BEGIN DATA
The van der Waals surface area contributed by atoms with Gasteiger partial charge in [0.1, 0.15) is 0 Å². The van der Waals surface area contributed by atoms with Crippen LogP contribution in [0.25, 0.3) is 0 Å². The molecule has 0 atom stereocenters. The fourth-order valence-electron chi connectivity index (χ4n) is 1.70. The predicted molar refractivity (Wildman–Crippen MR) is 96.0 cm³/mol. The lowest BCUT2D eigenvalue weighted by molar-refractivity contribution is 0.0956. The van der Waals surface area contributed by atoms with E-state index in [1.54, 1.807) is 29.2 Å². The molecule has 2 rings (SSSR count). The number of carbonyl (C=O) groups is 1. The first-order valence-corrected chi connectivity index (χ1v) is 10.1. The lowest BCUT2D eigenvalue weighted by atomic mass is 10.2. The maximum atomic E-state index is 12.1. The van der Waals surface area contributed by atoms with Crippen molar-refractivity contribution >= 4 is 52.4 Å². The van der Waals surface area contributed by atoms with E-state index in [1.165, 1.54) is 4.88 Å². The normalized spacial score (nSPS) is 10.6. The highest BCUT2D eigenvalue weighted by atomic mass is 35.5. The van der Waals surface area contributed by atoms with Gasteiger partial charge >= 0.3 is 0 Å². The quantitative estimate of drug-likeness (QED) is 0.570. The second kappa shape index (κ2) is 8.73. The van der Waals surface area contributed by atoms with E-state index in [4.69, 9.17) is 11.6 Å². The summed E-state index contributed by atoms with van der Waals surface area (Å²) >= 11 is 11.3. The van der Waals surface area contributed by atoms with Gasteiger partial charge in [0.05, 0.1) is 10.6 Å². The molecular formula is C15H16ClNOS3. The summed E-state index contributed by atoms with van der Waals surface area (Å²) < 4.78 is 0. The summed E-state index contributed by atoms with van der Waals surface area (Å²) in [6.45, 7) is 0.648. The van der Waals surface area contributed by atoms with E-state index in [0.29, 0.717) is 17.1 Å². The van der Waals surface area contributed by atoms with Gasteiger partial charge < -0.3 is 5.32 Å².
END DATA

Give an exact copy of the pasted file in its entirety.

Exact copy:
The van der Waals surface area contributed by atoms with Gasteiger partial charge in [0.1, 0.15) is 0 Å². The van der Waals surface area contributed by atoms with Crippen LogP contribution in [0.25, 0.3) is 0 Å². The molecule has 0 atom stereocenters. The fourth-order valence-electron chi connectivity index (χ4n) is 1.70. The predicted molar refractivity (Wildman–Crippen MR) is 96.0 cm³/mol. The lowest BCUT2D eigenvalue weighted by molar-refractivity contribution is 0.0956. The van der Waals surface area contributed by atoms with E-state index in [1.54, 1.807) is 29.2 Å². The molecule has 2 rings (SSSR count). The number of carbonyl (C=O) groups is 1. The first-order valence-corrected chi connectivity index (χ1v) is 10.1. The lowest BCUT2D eigenvalue weighted by atomic mass is 10.2. The maximum atomic E-state index is 12.1. The van der Waals surface area contributed by atoms with Crippen molar-refractivity contribution >= 4 is 52.4 Å². The van der Waals surface area contributed by atoms with E-state index in [1.165, 1.54) is 4.88 Å². The normalized spacial score (nSPS) is 10.6. The highest BCUT2D eigenvalue weighted by atomic mass is 35.5. The van der Waals surface area contributed by atoms with Gasteiger partial charge >= 0.3 is 0 Å². The quantitative estimate of drug-likeness (QED) is 0.570. The second kappa shape index (κ2) is 8.73. The van der Waals surface area contributed by atoms with E-state index in [4.69, 9.17) is 11.6 Å². The summed E-state index contributed by atoms with van der Waals surface area (Å²) >= 11 is 11.3. The van der Waals surface area contributed by atoms with Gasteiger partial charge in [0.05, 0.1) is 10.6 Å². The molecular formula is C15H16ClNOS3. The summed E-state index contributed by atoms with van der Waals surface area (Å²) < 4.78 is 0. The summed E-state index contributed by atoms with van der Waals surface area (Å²) in [6.45, 7) is 0.648. The van der Waals surface area contributed by atoms with E-state index in [0.29, 0.717) is 17.1 Å². The van der Waals surface area contributed by atoms with Gasteiger partial charge < -0.3 is 5.32 Å².